Snowbird Trail offers potential for future growth
New attention is being placed on the "Snowbird Trail," a proposed expressway which would carry carry highway traffic catty-corner across Nebraska from South Sioux City in the northeast to McCook in the southwest.
After reaching McCook -- the theory is -- traffic would flow to the west and southwest, thus carrying travelers to winter homes in Texas, New Mexico and Arizona, hence the name "Snowbird Trail."
The idea was conceived by State Sen. Joel Johnson from Kearney. During his travels, Johnson became aware of the difficulty of traveling at angles. East to west and north to south are usually not a problem, because that is the direction of major roads. But northeast to southwest poses challenges for motorists, as does southeast to northwest and vice versa.
That's when it struck him that a northeast-to-southwest route across Nebraska had merit, especially since he knew that three major routes -- Interstate 29, U.S. 20 and and Iowa and Minnesota 60 -- converged at Sioux City, just across the line from Nebraska.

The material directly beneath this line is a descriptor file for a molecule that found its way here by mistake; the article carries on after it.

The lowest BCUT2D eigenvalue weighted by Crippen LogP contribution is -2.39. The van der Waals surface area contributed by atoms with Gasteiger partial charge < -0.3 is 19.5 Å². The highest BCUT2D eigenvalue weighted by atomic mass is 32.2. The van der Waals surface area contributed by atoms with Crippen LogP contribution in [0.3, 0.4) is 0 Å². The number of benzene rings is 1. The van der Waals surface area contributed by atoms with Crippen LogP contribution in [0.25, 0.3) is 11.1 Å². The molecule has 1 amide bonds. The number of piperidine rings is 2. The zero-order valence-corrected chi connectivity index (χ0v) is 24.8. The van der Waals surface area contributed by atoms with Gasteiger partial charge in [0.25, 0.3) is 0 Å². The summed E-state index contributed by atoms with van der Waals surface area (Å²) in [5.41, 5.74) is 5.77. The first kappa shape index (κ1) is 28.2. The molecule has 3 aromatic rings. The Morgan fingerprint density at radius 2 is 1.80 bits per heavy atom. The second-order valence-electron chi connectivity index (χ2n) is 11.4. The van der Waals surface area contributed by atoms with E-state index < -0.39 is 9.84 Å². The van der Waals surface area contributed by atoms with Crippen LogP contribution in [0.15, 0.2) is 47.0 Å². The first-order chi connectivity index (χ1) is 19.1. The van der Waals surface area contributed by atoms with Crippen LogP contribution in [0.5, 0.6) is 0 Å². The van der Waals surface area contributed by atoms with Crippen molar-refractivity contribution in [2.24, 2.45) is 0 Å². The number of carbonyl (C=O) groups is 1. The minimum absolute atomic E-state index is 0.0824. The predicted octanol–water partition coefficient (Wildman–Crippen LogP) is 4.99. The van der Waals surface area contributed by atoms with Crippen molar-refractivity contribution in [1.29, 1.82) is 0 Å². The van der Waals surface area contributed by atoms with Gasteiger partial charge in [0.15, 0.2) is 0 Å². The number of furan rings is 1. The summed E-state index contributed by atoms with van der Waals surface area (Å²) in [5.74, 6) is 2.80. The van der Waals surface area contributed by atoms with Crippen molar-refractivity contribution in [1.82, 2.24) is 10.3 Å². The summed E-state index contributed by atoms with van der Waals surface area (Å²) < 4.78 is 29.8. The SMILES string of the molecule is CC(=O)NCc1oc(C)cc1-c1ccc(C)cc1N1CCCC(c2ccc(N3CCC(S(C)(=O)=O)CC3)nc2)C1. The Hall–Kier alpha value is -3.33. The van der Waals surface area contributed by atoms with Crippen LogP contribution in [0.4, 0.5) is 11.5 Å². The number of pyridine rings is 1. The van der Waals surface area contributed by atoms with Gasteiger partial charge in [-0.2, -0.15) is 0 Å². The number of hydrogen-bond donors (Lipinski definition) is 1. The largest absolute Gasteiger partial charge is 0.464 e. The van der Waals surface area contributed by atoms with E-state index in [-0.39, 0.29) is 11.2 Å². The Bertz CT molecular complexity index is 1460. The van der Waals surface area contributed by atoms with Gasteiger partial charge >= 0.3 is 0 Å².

With that realization, Johnson began pondering the value of funneling that traffic across Nebraska to expedite the flow of traffic from the northern states and Canada to the American Southwest and Mexico.
To his credit, Sen. Johnson has remained faithful to his vision, talking about it at every opportunity. He has visited with both the McCook Chamber of Commerce and South Platte United Chambers of Commerce, and, just this week, received the endorsement of the Grand Island Chamber of Commerce.
His Snowbird Trail plan also received favorable mention in the lead editorial in Thursday's Omaha World-Herald.
Even though the Hastings-to-McCook expressway link could be far in the future, this area will still be well-served to work closely with Johnson and other supporters of the Snowbird Trail.
Located midway between Interstate 70 and 80, McCook has missed the economic boom those routes have enjoyed. The northeast to southwest expressway idea presents future potential for economic growth, and therefore should be pursued seriously and promptly by state officials, the highway department and local chambers of commerce and economic boards.